The Hays Daily News from Hays, Kansas on September 15, 2002 · Page 18
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The Hays Daily News from Hays, Kansas · Page 18

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Sunday, September 15, 2002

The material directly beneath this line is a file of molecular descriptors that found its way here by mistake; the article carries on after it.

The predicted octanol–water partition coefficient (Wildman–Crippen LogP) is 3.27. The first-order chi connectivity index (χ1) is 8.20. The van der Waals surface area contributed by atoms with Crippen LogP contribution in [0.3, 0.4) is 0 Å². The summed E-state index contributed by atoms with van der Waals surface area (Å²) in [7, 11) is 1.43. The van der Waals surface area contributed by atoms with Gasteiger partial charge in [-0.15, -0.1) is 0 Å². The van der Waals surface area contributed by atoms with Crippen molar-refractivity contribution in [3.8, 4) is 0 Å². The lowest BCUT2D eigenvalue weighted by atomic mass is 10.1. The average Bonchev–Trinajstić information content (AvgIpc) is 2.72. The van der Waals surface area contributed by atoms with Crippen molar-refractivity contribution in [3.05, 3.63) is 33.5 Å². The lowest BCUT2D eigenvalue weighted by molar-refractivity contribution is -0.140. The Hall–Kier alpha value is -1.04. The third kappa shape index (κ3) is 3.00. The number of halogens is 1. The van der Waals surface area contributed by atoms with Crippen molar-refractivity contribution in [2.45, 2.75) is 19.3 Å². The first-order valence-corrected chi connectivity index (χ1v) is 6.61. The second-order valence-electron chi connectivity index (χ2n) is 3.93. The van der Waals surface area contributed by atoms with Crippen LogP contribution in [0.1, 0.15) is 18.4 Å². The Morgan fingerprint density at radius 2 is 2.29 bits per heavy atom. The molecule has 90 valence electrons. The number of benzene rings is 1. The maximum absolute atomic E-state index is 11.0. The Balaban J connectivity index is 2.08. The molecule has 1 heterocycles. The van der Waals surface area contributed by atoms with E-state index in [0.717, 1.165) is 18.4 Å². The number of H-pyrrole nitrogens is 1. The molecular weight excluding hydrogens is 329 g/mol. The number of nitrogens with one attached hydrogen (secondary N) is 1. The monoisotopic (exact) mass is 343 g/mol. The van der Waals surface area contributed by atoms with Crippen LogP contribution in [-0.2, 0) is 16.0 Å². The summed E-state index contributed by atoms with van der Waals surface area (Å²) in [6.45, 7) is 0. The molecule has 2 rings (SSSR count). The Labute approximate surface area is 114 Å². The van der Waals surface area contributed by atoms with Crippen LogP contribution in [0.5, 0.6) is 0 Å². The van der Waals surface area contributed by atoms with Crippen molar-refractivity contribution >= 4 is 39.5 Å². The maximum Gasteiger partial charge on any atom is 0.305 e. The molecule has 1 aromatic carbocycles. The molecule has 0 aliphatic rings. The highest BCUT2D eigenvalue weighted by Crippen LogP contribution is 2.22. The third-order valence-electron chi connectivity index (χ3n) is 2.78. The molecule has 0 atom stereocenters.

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SPORTS SUNDAY • SEPTEMBER 15,2002 THE HAYS DAILY NEWS • 87 Cheerleaders still kicking . . IRVING, Texas (AP) — They "caught the attention of fans in the 1970s by shimmying and high- kicking in their short-shorts and .'fringed vests on the sidelines, Tooting for "America's Team." "-.' Thirty years later, the Dallas JSowboys cheerleaders are as popular as ever — posing for a swim- /s,uit calendar, appearing in TV "commercials and performing at -military bases worldwide — regardless of the team's fortunes. At the Cowboys' home opener today, about 125 former cheerleaders are expected at a halftime performance with the current squad 'to celebrate their 30th anniversary. ,.. "We've had a magical mix of Dallas, Texas, being glamorous *and the home of J.R. Ewing and "'the Dallas Cowboys being in Super Bowls," said Kelli McGonagill Finglass, who cheered from 1984-89 and has been the squad's direc- "tor since 1991. "The cheerleaders "nave been sharing in that image, and we also work very hard at not .letting it die." "- The football team began playing in 1960 and won its first Super Bowl after the 1971 season. The following year, then-president Tex •fj.chramm wanted to entertain 'fans with professional dancers -rather than traditional high ^school cheerleaders. ' The seven-member squad debuted in 1972, a year after Texas Stadium opened. "People went crazy. We weren't <»3ven ready for it," said original Jmember Dixie Smith Luque, now |Ja 48-year-old real estate agent in *Dallas. "People were screaming, Celling, wanting our autographs Jjind throwing flowers before we Jjeven walked on the field." *" The cheerleaders' popularity Skyrocketed after the Cowboys' jsecond Super Bowl victory follow- •4ng the 1977 season. The squad appeared in TV specials, a shampoo ^commercial and a two-hour, TV • movie. Overseas appearances fol- ! lowed. ;" The appeal hasn't faded. About •600 women try out for the squad '.annually. This year, some 1,000 'hopefuls auditioned in 46 U.S. ^cities as a talent scouting compa- liiy helped in the search. ;" This year's 33-member squad •includes teachers, dance instructors, a massage therapist, a legal (assistant, even an auditor. Their |ages%jjttge from 18 to^e.'Some^are' istudentis, some have master's'de- "grees. « Women say they want to be' !Cowboys cheerleaders not for the "money — $50 per game, sometimes more for other appearances **- but for the chance to travel and dance. ASSOCIATED PRESS Two Dallas Cowboys Cheerleaders perform at a preseason game last month in Irving, Texas, The cheerleaders will be celebrating their 30th anniversary at the team's home opener today. "I remember seeing the cheerleaders on 'The Love Boat' when I was a child, and that interest has always been with me," said Iris Steward, 33, a former stock broker who tried out six times before making the squad three years ago. "There's really a lot of work and preparation, and in order to stand out, you have to work hard." Organizers insist there are no height or weight requirements, only that women "look well-proportioned hi dancewear." But cheerleaders are required to step on scales each week and are reprimanded harshly if the'y've put on extra pounds. .-' "They want you to stay your tryout weight, and it's for our benefit," said newcomer Leah Lyons, a 23-year-old nurse. "I'd rather hear (criticism) from them than have someone in the stands say, 'Oh my God — she's fat!' It makes you want to look better," There was a glimpse of the strict rules as HBO's "Hard Knocks," which documented the football team's training camp this summer. Choreographer Judy Trammell appeared tougher than Cowboys; tain standards, and there's no gray area." The cheerleaders recently performed on their 47th USO tour of military bases worldwide, and they appear at various charity and corporate events. The trademark uniform — a long-sleeve low-cut blue blouse, short white-fringed vest with blue stars, tiny white shorts and white cowboy boots — has had only a few minor changes since 1972. A few years ago, the traditional boots were scrapped for more comfortable ones made specifically to fit each woman'; foot. Cheerleaders are allowed to wear the uniform only at ap> proved functions. While it's on they can't drink alcohol or smoke There are more rules. Cheer leaders can't date players, coach es or other Cowboys employees they can't leave the group when traveling for games or charity events; and they are always ac companied by a member of the administrative staff on overnight trips. Even former cheerleaders don't get off the hook when i comes to reunion performances coach'-DaW'Campo at times.'batk^TfammeU and -Finglass planned ing at and berating the cheerlead- three days of rigorous practices ers for everything from gaining weight to minor flubs in dance routines. "I'm not going to make excuses for the fact that we are regimented, passionate and disciplined," Finglass said, "You have to main- before today's show. "They want it to look profes sional... but you won't see us out there doing high kicks," Luque, who has a 7-month-old grandson, said with a laugh. "And we won't be wearing that uniform." BRONCOS: QB almost benched CONTINUED FROM PAGE B6 Denver looked good, but the victory also contained controversy. Though Shanahan was ready to bench Griese for Steve Beuerlein after some third-quarter struggles, Griese stayed in the game. The Broncos hope he doesn't give Shanahan's trigger finger any cause to itch again, The Broncos have seen Griese's talents when he's at his best, and they want him to play at that level all the time, not just when his job is in jeopardy. "I'm kind of like a PR guy," Broncos tight end Shannon Sharpe said. "I'm kind of like Don King. I'm a hype guy. I make sure his confidence remains high. I said, 'Look, you're driving the bus right now." Then, I told everybody, 'Brian's driving the bus right now, and we're all on it, and we're all going to ride on it unless (Shanahan) stops it.'" Jeff Garcia has an intimate knowledge of the crisis of confi- dence that occurs when a coach doesn't believe in his quarterback. Just two seasons earlier, Garcia spent several weeks in a battle with Rick Mirer for the starting job, and Mariucci admitted several times the position was up in the air. Garcia won the job emphatically, making the Pro Bowl after passing for a franchise-record 4,278 yards in 2000, but Mariucci's no-confidence vote was the cause of some friction between the two. Garcia also knows about the perils of following a superstar. Griese followed only one; Garcia is following both Joe Montana and Steve Young. "I think (Griese) has done a lot of positive things in his short career," Garcia said. "He's young still, and I think he's still learning in many ways. Obviously, certain expectations are put out there on him because he's following a legend in John Elway" Though the 49ers beat the Giants in their opener, New York made life miserable for Garcia and All-Pro receiver Terrell Owens, who disappeared under constant double-teams from the Giants' safeties. But he made a key 33-yard catch that set up Jose Cortez's winning field goal. Mariucci and Owens insisted the Giants didn't do anything the 49ers haven't seen, which makes Owens' lack of success even more troubling. San Francisco's offense managed just one touchdown on a short pass to Garrison Hearst, hardly the production expected from a unit with so many talented players. Today, Owens faces a defense he burned for seven catches and 123 yards in an exhibition game. Owens is aware of his statistics, and he knows he's got some catching up to do to be among the NFL's receiving leaders. "It may be a pushing and shoving match," Owens said, "but I don't think it's really going to be a Shootout unless somebody comes unraveled." CHIEFS: Jaguars look to stop Holmes • CONTINUED FROM PAGE B6 The Jaguars, who've lost 11 of their last 15, will face an offense loaded with star power. Priest Holmes, last year's NFL rushing champion, tied a team record with four TDs against Cleveland while running for 122 yards. Gonzalez, a three-time Pro Bowler, caught five passes for 87 yards. A key to stopping Holmes will be second-year defensive tackle Marcus Stroud, who had four tackles, forced a fumble a'nd blocked a field goal against the Colts. "Those guys are going to double-team you and come off the ball," he said. "They're either go- ing to run up the middle or run outside. You just have to buckle down and man up." Stroud is looking forward to a chance to show his big game was no flluke. "It'll let me know how far I've come with my game," he said. "We played a great offensive line in Indy last week. Now, we're coming up, playing another great back, another great offensive line, and it will let me know if I can do it on a week-to-week basis." Holmes leads the NFL with 24 points. He also caught a team- high six passes for 19 yards. "He's an extremely impressive football player," said Jacksonville coach Tom Coughlin. "He continues to grow on you. This guy, you have to really understand how good a football player he is. Don't misjudge his speed, don't misjudge his power, his determination. He has emerged as a solid, solid player who has performed game in, game out." Dick Vermeil, in the meantime, will be hoping for quick and significant improvement in his defense. "The No. 1 quality of this defense is it's won two world championships back-to-back (in Denver)," Kansas City's coach said. "No. 2, it's, a little different scheme, and therefore offensive teams can't just take out last week's game plan and apply it au- .tomatically to this week's game plan." Hawks' Johnson seriously injured in car crash ATLANTA (AP) — Atlanta Hawks forward Der- Marr Johnson broke his neck in a car crash early Friday, an injury that is not life-threatening but could cause him to miss the season. "A fraction of an inch one way or the other, and the doctor said it would have been very bad," Hawks general manager Pete Babcock said. ..'."/' Jo'biisbn iwas'AiltHeT>irtteMiyi ; ,care ! unit;atiAtlanta Medical Center, Hawks-spokesman Arthur Triche said. Team doctors recommended the 22-year-old player have surgery at Shepherd Spinal Center, but the de- cision will be made by Johnson's mother, who was traveling to Atlanta from Washington. The other option is to have the surgery at Atlanta Medical Center. "In the long term, his prognosis is excellent," Triche said. "His playing status for the upcoming season is in question." Johnson, a first-round draft pick in 2000 after only onet'yeaf "at-'Cmcmnati^a^a'ged-^A^b'Uits 13 ^ 72 games last season — his second with the Hawks.. .,., If Johnson misses the season, the Hawks can apply for a roster exemption from the NBA. American League ->' • Blue Jays 5, Devil Rays 2 • •Tampa Bay 000 001 100—2 9 0 Toronto 200 003 OOx—S 6 2 ''- Brazelton, LCarter (7) and Hall; Halladay, Politte (8), KEscobar (9) and Huckaby. W—Halla- tiay 16-7. L—Brazelton 0-1. Sv—KEscobar (32). HRs—Toronto, Hinske (22), CDelgado (25). ;, • " • Indians 12, Twins 5 • Minnesota 000 000 203— 5 B 0 Cleveland 540 003 OOx—12 16 0 Milton, Santana (2), Wells (5), Flore (7), MJackson (8) and Pierzynskl, LeCroy (5); Mulholland, Herrera (8), JSWrlght (9) and Bard. W— Mulholland 3-1. L—Milton 13-9. HRs—Minneso- ta, JJones (26), LeCroy 2 (7). Cleveland, Thome (45), KGarcia (13), Fryman (10). • Tigers 4, Royals 2 • !•" (10 Innings) Kansas City 000 000 200 0—2 8 1 Detroit 001 001 000, 2—4 10 1 °- Suppan, Affeldt (7), Grimsley (8), Mullen (10) £nd Mayne; Comejo, JWalker (7), Rodney (7), German (8), JuAcevedo (9), Eckenstahler (10) and MIRIvera, Walbeck (9). W—Eckenstahler 10" L—Mullen 4-4. HR—Detroit, CPena (18). "-, • Orioles 8, Red Sox 3 • Baltimore 010 412 000—8 12 0 Boston 001 020 000—3 6 0 , RLopez, Bauer (7), Groom (8), Julio (9) and GGil; Possum, Hermanson (5), FCastillo (8) and Varitek. W—RLopez 15-7. L—Fossum 4-4. HR— Baltimore, GGII (11). " • White Sox 13, Yankees 2 • Chicago 100 200 028—13 13 2 New York 002 000 000— 233 Blddle, MPorzio (6), Osuna (7) and Paul; Mussina, Mendoza (8), Knight (9) and Posada. W—Biddie 2-3. L—Mussina 16-10. Sv—Osuna (11). • Athletics 5, Mariners 0 • Seattle ,. 000 000 000—0 2 0 Oakland '. 100 010 12x—5 10 0 Valdes, Creek (8), Hasegawa (8) and DWil- son; Zlto, Rlncon (9) and RaHemandez. W—Zlto 21-5. L—Valdes 8-11. HR—Oakland, Durham ft3). • Angels 3, Rangers 2 * jexas 100 010 000—2 5 0 Anaheim 002 100 OOx—3 9 1 Friday's Linescores Benolt, Van Poppel (5), JAIvarez (7), Kolb (7) and IRodriguez; Washburn, Weber (8), Perclval (9) and BMollna. W—Washburn 18-5. L—Benolt 3-4. Sv—Perclval (38). HR—Texas, Greene (B). National League • Marlins 13, Braves 3 • Atlanta 002 010 000— 330 Florida 612 300 10x—13 16 1 Maddux, Hodges (3), ALopez (5), Gryboskl (8) and Blanco; Pavano, Borland (7), Malrena (8), Looper (9) and RCastro. W—Pavano 5-10. L— Maddux 13-6. HRs—Atlanta, JLopez (8), Castllla (10). Florida, PrWilson (22), RCastro (5), AFox (4). • Cubs 7, Reds 6 • Chicago 000 330 100— 7 11 0 Cincinnati 202 002 000—6 8 2 Wood, Borowskl (8), Alfonseca (9) and Glrar- di; JHaynes, Reltsma (7) and LaRue. W—Wood 11-9. L— Reitsma 6-11. Sv—Alfonseca (19). HRs—Chicago, McGriff (29), Alou (15). Cincinnati, Taylor (9), TWalker (10). • Pirates 5, Phillies 3 • Pittsburgh 210 000 200—5 5 0 Philadelphia 001 200 000—3 9 2 Fogg, Lincoln (6), Beimel (6), Boehringer (7), Sauerbeck (8), MlWIIIIams (9) and Kendall; Mercado, CSilva (5), Timlin (7), Plesac (7), Adams (8) and Lieberthal. W—Beimel 2-5. L—Timlin 4-6. Sv—MlWilliams (42). HRs—Pittsburgh, Hyzdu (11). Philadelphia, Rollins (11). • Expos 11, Mets 8* New York 002 012 003— 8 16 6 Montreal 102 503 OOx—11 16 2 Thomson, Feliclano (5), GRoberts (7), Strange (8) and Piazza; Colon, ScStewart (6), TDrew (6), Elschen (9), DSmith (9) and Schneider. W—Colon 9-3. L—Thomson 9-12. Sv— DSmith (1). HRs—New York, Vaughn 2 (24). Montreal, Vidro (18), VGuerrero (37). • Cardinals 3, Astros 2 • (10 Innings) St. Louis 000 200 000 1—3 11 2 Houston 101000000.0—2 9 1 Slmonlacchl, Fassero (7), RiWhite (8), Isrlng- hausen (10) and DIFelice, Matheny (8); Oswalt, Dotel (8), Wagner (9), Gordon (10) and Ausmus. W—RiWhite 3-6. L—Gordon 1-3. Sv—Isringhausen (30). • Rockies 5, Dodgers 4 • Los Angeles 201 100 000—4 10 1 Colorado 010 100 30x—5 11 1 Belme, Mota (6), Orosco (7), Shuey (7), Quantrill (8) and Lo Duca; JJennlngs, Mercker (7), TJones (8), JJImenez (9) and Bennett, SAIomar (9). W—Mercker 3-0. L—Mota 1-3. Sv— JJimenez (39). HRs—Los Angeles, BJordan (16), Karros (11). • Brewers 8, Diamondbacks 4 • Milwaukee 040 000 130—8 9 0 Arizona 031 000 000—4 7 1 Rusch and Bako; Helling, Mantel (8), Swindell (8), JoPatterson (9) and DMiller. W—Rusch 1013. L—Helling 8-11. HRs—Milwaukee, Rushford (1). Arizona, MWIIIIams (8). • Giants 10, Padres 3 • San Francisco 002 006 020—10 17 1 San Diego 110 000 100— 370 RuOrtiz, Fultz (8) and Torrealba; Lawrence, JJohnson (6), Bynum (6), Nlckle (7), Flkac (8) and Lampkln, W—RuOrtiz 12-10. L—Lawrence 1211. HRs—San Francisco, JKent (34). San Diego, Buchanan (4). 1UH Sl'HUUl. UlfLUMAHlUH SCHOOL UlfLUMA BiVfi PP It's FREE!! Believe it or not, you're never too old to get your high school diploma. Call the Learning Center \ USD 489 > at 623-2426 to discover how easy it is. OU For Subscribing to The Hays Daily News CHARGE IT! You may use your Visa, Mastercard or University Card to pay for your subscription to The Hays Daily, News. JUST CALL 628-1081 OUT OF TOWN CALL 1-800-657-6017 TIGERSPORTS Z O N E . C O M I)\II.V\l \V providers. 'W«'r« »lot tougher? '' I C«Mf'>*Y*jrl|tiniBW*il«ft',* I MMMWttMMlMMMM O'Connor «r» klcke off »t mm Ci4*i«*Ji CM«IM% Cthfi. (K*fMM tiM M kM ta** M*M M Get Into the The online home field sports tans.